Northampton electropop band Fenech-Soler have already had a hell of a year and they’re now about to unleash their second album. It follows on from their 2010 self-titled debut album and their promotional singles All I Know, Magnetic and Last Forever. With infectious cheer and plenty of pretty patterns depicted in their sound, they’re a band who appeal not only to hardcore party-goers but the chilled, thoughtful souls.
I’ve featured their videos on the blog before but I thought it would be cool to finally take a look at their music in depth, so the new album was a perfect excuse to do that. It kicks off with Youth, a bouncing siren and tribal theme with the funky dance rhythm moving in swiftly. Ethereal vocals accompany it, which gives it a bit more interest than a straight club anthem. A catchy refrain mixes with the electronic soundscape before it peters out into a thumping club ending.
Naturally, electropop in the style that Fenech-Soler have cultivated is always going to be popular on the clubbing scene. In Our Blood, Somebody and Glow all have sections which are much better for letting your hair down to on a Saturday night as opposed to sitting and listening to. However, all of these tracks also have some resonating vocals which are sung in a rippling, distorted fashion which is something that certainly sets it apart from typical dance outfits.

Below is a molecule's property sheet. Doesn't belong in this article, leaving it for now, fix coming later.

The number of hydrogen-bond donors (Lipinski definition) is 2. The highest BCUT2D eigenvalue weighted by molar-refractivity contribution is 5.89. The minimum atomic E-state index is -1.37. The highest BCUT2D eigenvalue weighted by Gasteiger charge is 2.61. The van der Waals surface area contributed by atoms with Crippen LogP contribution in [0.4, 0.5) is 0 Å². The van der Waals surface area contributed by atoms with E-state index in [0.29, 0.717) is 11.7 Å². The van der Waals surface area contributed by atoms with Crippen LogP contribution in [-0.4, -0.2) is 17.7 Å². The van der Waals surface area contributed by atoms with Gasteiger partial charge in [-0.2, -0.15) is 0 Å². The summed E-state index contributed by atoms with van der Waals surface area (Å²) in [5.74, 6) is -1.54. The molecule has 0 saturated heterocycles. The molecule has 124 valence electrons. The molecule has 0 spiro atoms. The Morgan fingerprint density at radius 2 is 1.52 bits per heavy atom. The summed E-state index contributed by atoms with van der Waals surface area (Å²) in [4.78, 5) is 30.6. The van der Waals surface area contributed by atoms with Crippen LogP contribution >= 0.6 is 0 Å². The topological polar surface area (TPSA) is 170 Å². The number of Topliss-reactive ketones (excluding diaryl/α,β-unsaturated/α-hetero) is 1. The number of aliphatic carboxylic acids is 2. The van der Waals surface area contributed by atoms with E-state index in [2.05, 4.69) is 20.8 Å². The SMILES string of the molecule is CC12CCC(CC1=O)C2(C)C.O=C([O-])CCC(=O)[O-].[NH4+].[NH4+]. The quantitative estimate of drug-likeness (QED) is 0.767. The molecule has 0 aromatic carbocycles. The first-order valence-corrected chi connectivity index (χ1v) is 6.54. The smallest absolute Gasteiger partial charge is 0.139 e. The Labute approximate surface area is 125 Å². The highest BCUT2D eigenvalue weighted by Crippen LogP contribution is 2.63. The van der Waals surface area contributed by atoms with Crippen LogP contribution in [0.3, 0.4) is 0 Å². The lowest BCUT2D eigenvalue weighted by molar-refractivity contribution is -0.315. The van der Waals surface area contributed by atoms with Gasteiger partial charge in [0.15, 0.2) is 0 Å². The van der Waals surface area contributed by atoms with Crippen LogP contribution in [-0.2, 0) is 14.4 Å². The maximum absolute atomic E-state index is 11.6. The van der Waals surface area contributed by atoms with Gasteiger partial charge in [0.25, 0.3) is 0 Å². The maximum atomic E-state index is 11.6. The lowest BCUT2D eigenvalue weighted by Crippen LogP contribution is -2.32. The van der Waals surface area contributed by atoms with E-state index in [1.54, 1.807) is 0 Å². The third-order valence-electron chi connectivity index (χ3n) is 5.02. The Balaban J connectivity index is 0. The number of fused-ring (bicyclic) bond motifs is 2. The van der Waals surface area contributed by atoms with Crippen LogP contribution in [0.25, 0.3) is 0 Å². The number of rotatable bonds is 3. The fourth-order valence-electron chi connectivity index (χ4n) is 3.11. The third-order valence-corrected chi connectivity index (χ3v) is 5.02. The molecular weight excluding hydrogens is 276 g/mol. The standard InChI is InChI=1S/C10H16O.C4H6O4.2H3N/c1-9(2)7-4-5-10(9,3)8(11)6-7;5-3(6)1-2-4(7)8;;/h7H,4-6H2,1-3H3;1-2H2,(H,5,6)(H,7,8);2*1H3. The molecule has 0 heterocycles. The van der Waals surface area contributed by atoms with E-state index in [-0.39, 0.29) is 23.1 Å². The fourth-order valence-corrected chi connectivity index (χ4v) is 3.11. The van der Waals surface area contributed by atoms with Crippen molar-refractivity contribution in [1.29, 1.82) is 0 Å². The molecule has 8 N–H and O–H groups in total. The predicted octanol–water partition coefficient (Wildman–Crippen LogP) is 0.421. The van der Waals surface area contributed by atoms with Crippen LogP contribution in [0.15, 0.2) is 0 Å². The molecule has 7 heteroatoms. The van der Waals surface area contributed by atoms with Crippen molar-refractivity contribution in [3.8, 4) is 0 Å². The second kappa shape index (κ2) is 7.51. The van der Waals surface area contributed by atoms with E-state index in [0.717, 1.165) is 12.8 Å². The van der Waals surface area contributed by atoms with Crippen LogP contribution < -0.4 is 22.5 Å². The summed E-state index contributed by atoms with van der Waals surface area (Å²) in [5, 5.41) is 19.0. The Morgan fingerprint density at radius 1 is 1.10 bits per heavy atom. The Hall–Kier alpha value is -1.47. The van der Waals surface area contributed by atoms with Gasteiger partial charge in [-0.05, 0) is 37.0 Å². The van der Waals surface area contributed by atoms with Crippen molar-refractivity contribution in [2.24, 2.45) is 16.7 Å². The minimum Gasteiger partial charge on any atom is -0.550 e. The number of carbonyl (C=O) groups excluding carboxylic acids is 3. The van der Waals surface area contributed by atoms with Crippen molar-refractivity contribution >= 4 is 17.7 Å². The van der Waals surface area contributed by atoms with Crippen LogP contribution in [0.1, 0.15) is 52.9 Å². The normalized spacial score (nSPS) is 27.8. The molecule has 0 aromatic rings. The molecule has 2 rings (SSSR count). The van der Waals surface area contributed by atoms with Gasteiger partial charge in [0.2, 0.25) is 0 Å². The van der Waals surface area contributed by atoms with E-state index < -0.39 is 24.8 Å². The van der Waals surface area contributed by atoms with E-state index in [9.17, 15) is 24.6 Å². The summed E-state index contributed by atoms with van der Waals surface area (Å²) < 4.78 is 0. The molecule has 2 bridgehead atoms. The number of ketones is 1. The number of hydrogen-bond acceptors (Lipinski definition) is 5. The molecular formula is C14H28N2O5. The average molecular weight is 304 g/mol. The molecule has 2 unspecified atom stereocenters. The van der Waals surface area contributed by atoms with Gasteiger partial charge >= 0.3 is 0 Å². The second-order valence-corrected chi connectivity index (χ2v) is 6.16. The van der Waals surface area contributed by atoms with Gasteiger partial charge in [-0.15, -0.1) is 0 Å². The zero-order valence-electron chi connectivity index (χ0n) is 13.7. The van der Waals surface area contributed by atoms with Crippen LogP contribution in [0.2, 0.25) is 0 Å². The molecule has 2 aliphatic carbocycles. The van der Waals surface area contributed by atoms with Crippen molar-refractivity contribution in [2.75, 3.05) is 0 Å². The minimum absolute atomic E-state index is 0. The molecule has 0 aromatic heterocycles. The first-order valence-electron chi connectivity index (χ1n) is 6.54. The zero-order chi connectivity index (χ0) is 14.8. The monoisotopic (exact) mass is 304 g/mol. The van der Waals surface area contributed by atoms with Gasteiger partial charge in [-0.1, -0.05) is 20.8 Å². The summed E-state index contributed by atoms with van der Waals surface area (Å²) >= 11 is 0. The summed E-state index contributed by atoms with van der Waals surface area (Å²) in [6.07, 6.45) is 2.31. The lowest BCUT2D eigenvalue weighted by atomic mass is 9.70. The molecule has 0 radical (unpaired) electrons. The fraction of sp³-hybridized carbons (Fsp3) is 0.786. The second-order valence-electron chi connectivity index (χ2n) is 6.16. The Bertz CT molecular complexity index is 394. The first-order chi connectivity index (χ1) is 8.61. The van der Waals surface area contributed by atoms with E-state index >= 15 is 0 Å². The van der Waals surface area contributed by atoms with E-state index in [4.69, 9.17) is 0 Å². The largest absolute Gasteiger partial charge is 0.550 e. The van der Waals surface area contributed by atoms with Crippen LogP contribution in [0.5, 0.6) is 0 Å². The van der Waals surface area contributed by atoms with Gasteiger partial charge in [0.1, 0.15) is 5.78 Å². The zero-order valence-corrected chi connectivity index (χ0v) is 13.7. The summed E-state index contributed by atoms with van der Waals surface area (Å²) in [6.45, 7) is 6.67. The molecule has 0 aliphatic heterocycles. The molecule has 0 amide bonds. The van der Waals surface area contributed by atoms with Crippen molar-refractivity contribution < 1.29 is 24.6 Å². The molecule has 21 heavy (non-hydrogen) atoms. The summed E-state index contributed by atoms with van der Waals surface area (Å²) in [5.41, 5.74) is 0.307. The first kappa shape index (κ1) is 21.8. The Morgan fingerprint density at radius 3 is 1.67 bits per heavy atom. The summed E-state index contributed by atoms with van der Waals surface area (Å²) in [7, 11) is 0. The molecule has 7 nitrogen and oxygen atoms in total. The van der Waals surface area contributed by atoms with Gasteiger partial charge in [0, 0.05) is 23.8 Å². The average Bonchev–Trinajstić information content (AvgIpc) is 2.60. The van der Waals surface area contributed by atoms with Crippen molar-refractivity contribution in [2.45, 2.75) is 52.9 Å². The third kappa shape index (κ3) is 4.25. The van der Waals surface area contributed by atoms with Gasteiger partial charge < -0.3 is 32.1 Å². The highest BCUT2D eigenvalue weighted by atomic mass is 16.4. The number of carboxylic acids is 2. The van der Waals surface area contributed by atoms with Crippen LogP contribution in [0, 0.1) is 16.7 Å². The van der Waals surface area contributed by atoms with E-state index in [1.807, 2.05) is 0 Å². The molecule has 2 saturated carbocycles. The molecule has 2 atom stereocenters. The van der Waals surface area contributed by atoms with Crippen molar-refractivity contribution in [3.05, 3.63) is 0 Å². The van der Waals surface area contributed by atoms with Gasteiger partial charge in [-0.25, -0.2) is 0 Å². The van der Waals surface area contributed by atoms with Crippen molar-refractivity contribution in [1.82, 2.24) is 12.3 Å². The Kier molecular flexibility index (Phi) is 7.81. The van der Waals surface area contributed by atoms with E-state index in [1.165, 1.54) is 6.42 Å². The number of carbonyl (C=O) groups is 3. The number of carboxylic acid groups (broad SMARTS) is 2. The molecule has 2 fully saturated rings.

Visiting the pop rock genre, All I Know is the perfect catchy track for singing along to. It reminded me of the work of Cobra Starship who know how to merge the electronica tricks with straight-up melodic singing. A catchy rhythm and chorus are key components for a hit song and All I Know is just one song on this album that has both. Another is Last Forever, which I’m still singing despite it being the fifth song on an album of twelve. Due to its toe-tapping beat and melodic, echoing vocal, it’s probably the most well-rounded track on the album.
It’s not all high-energy as seen on Fading and Two Cities. The former features chiming synths and a simple drum with falling vocals. It’s perfect for chilling out in a relaxed atmosphere and as a result, I think it would do well as a single. Two Cities has a more downbeat rhythm than what we’re used to from them. Eerie wailing vocals and electronic slides create an atmosphere that isn’t there on the other tracks. It’s an interesting song that will lull you to sleep due to its laid-back and simple nature. Maiyu is another interesting case. Ethereal magical chimes create a whimsical eastern feel which combine with electronic bounces to provide us with something very different. Just to throw us off the track even further, a jazz element is definitely in the electronica which hasn’t been seen before and is never seen again.
The two short snippets of music that give the album its name, Ritual I and Ritual II are welcoming interludes to the main action. The first reminded me of Ellie Goulding’s Anything Could Happen, due its bright synths and resonating atmospheric vocal. The second has quite an aggressive tone with a bouncing electronic and a rising piano line. However, the floaty vocal softens it and the space-age ending allows it to drift off into the atmosphere. Each evoking a different emotion, the Rituals summarise Fenech-Soler’s current age perfectly.
Rituals is an album which has some really lovely sounds on it. Patterns depicted by metallic, electronic tones galore, a beautiful atmospheric vocal and the odd twist. It’s definitely one to get a party started but at the same time, you can sit and ponder over the intricate pictures that the music paint and make you own decision about what it all means.